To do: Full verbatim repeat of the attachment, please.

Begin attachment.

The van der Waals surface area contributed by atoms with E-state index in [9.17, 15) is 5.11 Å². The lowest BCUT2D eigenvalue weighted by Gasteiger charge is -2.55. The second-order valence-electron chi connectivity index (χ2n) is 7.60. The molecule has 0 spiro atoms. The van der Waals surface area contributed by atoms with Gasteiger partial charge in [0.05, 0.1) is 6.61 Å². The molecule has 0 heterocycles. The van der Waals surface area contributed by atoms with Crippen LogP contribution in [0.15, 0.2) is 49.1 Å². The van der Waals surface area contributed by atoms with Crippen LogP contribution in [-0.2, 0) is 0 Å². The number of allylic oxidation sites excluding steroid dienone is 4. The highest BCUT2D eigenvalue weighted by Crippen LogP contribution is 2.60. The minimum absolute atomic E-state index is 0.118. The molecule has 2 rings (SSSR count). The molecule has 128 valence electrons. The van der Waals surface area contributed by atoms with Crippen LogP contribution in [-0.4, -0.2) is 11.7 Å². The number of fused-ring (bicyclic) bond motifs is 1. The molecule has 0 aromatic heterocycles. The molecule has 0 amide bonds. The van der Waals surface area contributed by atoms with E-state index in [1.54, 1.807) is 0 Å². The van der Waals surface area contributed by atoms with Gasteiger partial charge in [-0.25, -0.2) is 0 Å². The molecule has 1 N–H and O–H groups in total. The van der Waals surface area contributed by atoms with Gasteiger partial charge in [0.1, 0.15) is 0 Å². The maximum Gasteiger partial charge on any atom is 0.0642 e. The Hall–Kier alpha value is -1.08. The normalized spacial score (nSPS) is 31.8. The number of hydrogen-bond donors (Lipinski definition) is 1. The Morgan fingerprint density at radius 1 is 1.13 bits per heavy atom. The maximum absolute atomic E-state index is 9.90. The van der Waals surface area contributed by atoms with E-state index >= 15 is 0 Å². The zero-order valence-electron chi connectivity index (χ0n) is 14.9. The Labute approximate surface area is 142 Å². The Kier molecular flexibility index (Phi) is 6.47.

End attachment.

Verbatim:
The van der Waals surface area contributed by atoms with E-state index in [9.17, 15) is 5.11 Å². The lowest BCUT2D eigenvalue weighted by Gasteiger charge is -2.55. The second-order valence-electron chi connectivity index (χ2n) is 7.60. The molecule has 0 spiro atoms. The van der Waals surface area contributed by atoms with Gasteiger partial charge in [0.05, 0.1) is 6.61 Å². The molecule has 0 heterocycles. The van der Waals surface area contributed by atoms with Crippen LogP contribution in [0.15, 0.2) is 49.1 Å². The van der Waals surface area contributed by atoms with Crippen LogP contribution in [-0.2, 0) is 0 Å². The number of allylic oxidation sites excluding steroid dienone is 4. The highest BCUT2D eigenvalue weighted by Crippen LogP contribution is 2.60. The minimum absolute atomic E-state index is 0.118. The molecule has 2 rings (SSSR count). The molecule has 128 valence electrons. The van der Waals surface area contributed by atoms with Crippen LogP contribution in [-0.4, -0.2) is 11.7 Å². The number of fused-ring (bicyclic) bond motifs is 1. The molecule has 0 aromatic heterocycles. The molecule has 0 amide bonds. The van der Waals surface area contributed by atoms with E-state index in [1.54, 1.807) is 0 Å². The van der Waals surface area contributed by atoms with Gasteiger partial charge in [-0.25, -0.2) is 0 Å². The molecule has 1 N–H and O–H groups in total. The van der Waals surface area contributed by atoms with Gasteiger partial charge in [0.1, 0.15) is 0 Å². The maximum Gasteiger partial charge on any atom is 0.0642 e. The Hall–Kier alpha value is -1.08. The normalized spacial score (nSPS) is 31.8. The number of hydrogen-bond donors (Lipinski definition) is 1. The Morgan fingerprint density at radius 1 is 1.13 bits per heavy atom. The maximum absolute atomic E-state index is 9.90. The van der Waals surface area contributed by atoms with E-state index >= 15 is 0 Å². The zero-order valence-electron chi connectivity index (χ0n) is 14.9. The Labute approximate surface area is 142 Å². The Kier molecular flexibility index (Phi) is 6.47.